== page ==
The Times Literary Supplement
["The Devil at the Long Bridge,"] written with immense vigour and spirit, is clearly the work of a born and prolific writer. Founded pretty closely on historical fact, it deals with a very interesting episode in the last year or two of the life of Michael Bakunin, perhaps the most engaging figure in the gallery of Russian philosophical anarchists….
There is some delicious comedy in [the] first part of the novel, and not comedy alone. The author collects an extremely varied company of revolutionaries …, all of them creatures of flesh and blood, sharply significant in their contrasts of political philosophy and type of experience. The giant Bakunin, frank, genial, energetic, courageous, astute—but impracticableness incarnate—towers over the others, who, however, are every whit as interesting as he. Then the mood changes from gay to grave…. Historically, the actual insurrection was a very small affair, but its very smallness allows the author to grasp each motive and play of emotion at work. After a brilliant little sketch of political conditions in Italy after the Risorgimento, he shows the pathetically inadequate preparations made by the conspirators for the revolution. Idealism is not absent from the scene, but its futility is summed up in the picture of Bakunin eternally smoking and drinking coffee while he manufactures his bombs. The story, which ends, as it begins, on a fine note of irony, is a clever and uncommonly sensitive study of the revolutionary mind and temper.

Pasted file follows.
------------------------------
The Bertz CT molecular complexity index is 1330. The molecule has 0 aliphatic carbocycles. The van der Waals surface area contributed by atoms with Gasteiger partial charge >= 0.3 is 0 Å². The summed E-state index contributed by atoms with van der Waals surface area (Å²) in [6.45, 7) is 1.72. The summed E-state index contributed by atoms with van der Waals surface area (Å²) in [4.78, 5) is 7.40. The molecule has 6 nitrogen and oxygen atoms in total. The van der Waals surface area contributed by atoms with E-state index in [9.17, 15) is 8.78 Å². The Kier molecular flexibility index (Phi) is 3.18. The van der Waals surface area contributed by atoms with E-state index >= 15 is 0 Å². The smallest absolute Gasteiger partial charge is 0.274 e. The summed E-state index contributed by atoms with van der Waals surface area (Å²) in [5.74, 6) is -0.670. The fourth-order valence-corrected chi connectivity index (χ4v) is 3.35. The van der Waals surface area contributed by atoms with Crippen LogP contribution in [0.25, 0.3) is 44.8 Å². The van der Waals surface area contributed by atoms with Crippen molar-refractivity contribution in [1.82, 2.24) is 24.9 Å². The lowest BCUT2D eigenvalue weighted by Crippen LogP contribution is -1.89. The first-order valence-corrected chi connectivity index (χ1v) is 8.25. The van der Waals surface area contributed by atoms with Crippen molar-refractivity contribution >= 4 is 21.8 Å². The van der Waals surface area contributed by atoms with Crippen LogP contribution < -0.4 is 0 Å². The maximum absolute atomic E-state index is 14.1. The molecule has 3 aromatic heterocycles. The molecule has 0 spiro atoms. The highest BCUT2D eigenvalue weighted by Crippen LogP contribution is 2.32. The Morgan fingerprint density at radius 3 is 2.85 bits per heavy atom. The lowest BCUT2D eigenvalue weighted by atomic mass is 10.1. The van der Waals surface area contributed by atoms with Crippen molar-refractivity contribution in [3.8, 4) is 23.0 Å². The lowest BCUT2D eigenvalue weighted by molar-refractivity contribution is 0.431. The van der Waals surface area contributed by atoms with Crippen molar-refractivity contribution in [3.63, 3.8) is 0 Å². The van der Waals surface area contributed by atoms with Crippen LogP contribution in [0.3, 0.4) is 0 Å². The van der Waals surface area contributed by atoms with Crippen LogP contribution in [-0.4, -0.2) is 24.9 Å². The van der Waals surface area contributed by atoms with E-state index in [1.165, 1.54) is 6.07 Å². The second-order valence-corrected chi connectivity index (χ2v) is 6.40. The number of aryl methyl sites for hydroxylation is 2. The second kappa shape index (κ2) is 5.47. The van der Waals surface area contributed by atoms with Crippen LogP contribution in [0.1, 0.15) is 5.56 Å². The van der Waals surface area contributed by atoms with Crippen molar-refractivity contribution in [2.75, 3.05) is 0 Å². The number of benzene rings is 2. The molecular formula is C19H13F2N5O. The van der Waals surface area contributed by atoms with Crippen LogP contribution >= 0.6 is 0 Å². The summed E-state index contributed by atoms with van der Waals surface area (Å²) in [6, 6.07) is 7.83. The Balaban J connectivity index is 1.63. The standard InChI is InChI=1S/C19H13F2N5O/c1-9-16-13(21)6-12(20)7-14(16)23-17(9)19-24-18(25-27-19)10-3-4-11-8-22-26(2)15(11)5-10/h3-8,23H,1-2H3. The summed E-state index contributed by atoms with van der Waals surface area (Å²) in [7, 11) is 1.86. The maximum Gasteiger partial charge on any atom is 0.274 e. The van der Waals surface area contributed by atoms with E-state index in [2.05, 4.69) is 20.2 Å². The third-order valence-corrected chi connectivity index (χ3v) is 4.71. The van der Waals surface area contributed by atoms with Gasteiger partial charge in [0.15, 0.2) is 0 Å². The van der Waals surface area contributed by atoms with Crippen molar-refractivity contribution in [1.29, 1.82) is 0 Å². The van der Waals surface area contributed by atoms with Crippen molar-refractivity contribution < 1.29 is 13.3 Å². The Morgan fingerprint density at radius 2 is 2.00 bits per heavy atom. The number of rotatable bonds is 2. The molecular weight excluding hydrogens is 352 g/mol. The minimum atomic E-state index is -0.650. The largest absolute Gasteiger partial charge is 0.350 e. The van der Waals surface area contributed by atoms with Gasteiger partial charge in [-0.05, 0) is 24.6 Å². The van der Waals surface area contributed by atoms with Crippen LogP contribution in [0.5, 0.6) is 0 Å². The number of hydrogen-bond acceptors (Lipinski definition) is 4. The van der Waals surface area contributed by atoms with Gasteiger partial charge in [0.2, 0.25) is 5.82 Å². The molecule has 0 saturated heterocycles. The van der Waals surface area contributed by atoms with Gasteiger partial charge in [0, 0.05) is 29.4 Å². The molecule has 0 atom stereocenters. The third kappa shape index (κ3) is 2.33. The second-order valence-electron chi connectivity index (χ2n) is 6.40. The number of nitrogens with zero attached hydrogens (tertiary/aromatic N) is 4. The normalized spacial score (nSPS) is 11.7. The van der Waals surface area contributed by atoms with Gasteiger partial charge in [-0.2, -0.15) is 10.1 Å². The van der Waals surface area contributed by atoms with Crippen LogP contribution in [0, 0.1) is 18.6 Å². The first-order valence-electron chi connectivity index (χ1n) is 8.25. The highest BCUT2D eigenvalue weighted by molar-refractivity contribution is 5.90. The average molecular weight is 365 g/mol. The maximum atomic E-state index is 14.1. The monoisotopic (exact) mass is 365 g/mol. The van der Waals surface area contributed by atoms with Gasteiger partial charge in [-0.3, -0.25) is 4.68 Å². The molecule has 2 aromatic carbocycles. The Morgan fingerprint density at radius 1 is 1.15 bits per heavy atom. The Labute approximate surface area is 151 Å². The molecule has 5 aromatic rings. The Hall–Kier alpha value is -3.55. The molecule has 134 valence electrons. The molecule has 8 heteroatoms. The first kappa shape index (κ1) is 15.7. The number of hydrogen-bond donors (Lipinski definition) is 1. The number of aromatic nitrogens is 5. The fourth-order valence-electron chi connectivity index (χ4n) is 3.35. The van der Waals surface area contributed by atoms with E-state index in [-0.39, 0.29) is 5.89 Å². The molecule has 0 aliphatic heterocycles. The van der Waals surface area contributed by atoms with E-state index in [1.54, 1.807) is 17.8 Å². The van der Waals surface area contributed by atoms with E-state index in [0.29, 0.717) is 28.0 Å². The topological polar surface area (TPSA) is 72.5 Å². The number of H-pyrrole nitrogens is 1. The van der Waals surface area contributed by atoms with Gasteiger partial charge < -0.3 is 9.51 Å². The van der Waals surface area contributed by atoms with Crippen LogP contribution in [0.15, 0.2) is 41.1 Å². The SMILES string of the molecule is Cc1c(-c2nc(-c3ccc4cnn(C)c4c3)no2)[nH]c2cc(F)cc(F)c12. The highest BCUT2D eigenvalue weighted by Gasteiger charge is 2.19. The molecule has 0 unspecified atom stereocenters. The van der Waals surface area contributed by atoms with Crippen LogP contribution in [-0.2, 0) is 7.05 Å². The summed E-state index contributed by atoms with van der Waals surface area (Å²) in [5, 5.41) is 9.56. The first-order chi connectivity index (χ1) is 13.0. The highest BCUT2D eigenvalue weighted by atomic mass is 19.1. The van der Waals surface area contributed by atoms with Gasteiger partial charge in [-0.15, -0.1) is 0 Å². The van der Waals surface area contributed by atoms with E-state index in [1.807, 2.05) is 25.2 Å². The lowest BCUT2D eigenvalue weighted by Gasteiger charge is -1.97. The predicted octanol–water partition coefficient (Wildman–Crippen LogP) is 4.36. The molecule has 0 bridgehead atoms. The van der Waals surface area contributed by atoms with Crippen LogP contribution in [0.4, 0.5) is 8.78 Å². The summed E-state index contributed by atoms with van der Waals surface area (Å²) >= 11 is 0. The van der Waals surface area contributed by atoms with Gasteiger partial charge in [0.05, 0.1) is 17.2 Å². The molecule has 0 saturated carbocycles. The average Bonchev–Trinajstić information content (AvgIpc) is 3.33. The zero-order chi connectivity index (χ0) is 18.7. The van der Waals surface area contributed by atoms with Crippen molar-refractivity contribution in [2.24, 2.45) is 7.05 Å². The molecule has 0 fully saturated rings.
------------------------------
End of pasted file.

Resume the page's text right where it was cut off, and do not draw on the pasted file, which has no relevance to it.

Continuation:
"New Novels: 'The Devil at the Long Bridge'," in The Times Literary Supplement (© Times Newspapers Ltd. (London) 1929), No. 1418, April 4, 1929, p. 274.